If you own a home, you probably realize you might have some precious equity, especially since home prices have increased for years at a time.
Put simply, home equity will be the difference between your property value plus your existing lien(s). Therefore if your home is worth $500,000 today along with your mortgage balance is $300,000, you have got $200,000 in equity.
Those interested in getting their hands on those funds can either do a cash-out refinance, get a home equity loan/line, or sell for a tidy profit.
Not as long ago, the opposite was true. Many millions of homeowners were in negative equity positions, meaning they owed on their mortgages than their properties were worth.
Using our example from above, they may have owed $350,000 when the property was worth just $300,000.
For they will, a refinance was only possible using special government programs like HARP, that have been borne out of the crisis, and no cash out was possible. All they can do was lower their rate and/or switch from an ARM to your fixed-rate loan.
What a Difference a Few Years Make
- Real estate investment isn’t short-term
- It might take time to see a return against your investment
- Those who stick with it
- Will be rewarded over time
Instead of headlines screaming about negative equity and underwater homeowners, we\’re now discovering the many millions who are \”equity rich.\”
And exactly what does it mean to be equity rich, you ask? Well, it means your current loan-to-value ratio is 50% or lower, this depending on ATTOM Data Solutions, formerly named RealtyTrac.
In a recent release, they noted that 13,125,367 U.S. homeowners were equity rich since the end of the third quarter, which represents 23.4% of all homeowners which includes a mortgage.
This prized population has increased more than 2.6 million from a year ago, and probably increased from last week thanks to rapidly rising house values.
When ATTOM first began tracking the equity rich in the fourth quarter of 2013, just 18.5% of the population with a mortgage were in the esteemed category.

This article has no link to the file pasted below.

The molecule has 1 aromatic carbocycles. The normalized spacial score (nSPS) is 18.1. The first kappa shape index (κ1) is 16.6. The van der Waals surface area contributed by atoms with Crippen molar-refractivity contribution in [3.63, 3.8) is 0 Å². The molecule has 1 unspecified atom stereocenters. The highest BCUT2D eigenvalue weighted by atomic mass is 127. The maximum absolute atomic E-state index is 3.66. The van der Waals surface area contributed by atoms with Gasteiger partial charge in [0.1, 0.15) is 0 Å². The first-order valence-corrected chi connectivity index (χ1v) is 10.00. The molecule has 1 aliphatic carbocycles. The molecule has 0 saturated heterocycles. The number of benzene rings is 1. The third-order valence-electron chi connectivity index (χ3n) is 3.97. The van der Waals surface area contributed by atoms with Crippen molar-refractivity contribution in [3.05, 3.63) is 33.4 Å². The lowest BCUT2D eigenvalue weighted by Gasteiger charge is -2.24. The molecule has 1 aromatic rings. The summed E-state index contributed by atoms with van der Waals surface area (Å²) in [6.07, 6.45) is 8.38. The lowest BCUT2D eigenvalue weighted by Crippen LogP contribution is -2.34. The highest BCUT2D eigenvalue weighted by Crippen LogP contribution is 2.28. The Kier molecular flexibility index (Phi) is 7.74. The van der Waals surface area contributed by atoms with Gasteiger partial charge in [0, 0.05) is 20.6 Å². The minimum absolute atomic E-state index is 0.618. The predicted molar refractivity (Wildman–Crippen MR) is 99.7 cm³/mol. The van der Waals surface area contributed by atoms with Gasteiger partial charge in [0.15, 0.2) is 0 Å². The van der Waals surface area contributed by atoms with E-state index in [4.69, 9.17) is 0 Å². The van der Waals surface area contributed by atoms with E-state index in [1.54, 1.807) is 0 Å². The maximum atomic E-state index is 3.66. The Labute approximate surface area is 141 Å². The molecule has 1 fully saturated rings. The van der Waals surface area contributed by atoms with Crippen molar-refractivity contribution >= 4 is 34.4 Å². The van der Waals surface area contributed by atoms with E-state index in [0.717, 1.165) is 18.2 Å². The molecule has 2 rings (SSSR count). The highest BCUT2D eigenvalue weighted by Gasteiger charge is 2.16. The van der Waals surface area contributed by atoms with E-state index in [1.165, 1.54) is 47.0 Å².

That equated just to over nine million with LTVs of 50% or less. It\’s since marched higher and higher and is also close to reaching 25%.
It\’s unclear exactly what the historic norm is or what are the recent high is, but a combination of longer tenures and rising house values have been good to homeowners.
Indeed, people that sold in the third quarter had owned their properties for an average of 7.94 years, a fresh high in ATTOM\’s database and markedly longer than the 4.26 year average pre-recession.
What\’s Delicious About Being Equity Rich?
- It means you\’ve wealth
- That can be tapped into
- Via a HELOC or cash-out refinance
- It offers you lots of options
The beauty of being equity rich may be the increased flexibility the homeowner enjoys.
For one, they\’ve amassed numerous wealth through home price appreciation and/or the forced saving of handing over down the mortgage over time.
This means they also have a nice nest egg for the future as long as they sell or downsize. Additionally, this would mean they\’re closer to paying off the mortgage in whole, assuming they\’re close to retirement and wish to avoid steep monthly payments once over a fixed income.
Perhaps just as important, they have got options when it comes to getting another mortgage. At 50% LTV or less, they will get the best pricing available, all else being equal.
So if they wish to refinance, they can do so with relative ease and procure the lowest mortgage rate available.
And as noted, they can tap into that equity should they need/want the cash for something else. The equity cushion doubles for a subsequent home purchase, with a move-up buy where a large down payment is needed.
In summary, it\’s good being equity rich, though not every person is so gung ho about paying down the mortgage early.
I also needs to point out that over six million remain seriously underwater (LTVs of 125% or more), which represents 10.8% of all homeowners which has a mortgage.
The good news is that\’s 854,000 less homeowners than this past year, and well below the peak of 12.8 million (28.6% of all the homeowners with a mortgage) from the second quarter of 2012.
Top 10 Equity Rich Metros Nationwide
San Jose (55.7%)
S . f . (49.8%)
Los Angeles (38.2%)
Pittsburgh (34.Five %)
San Diego (33.0%)
Oxnard-Thousand Oaks-Ventura (32.7%)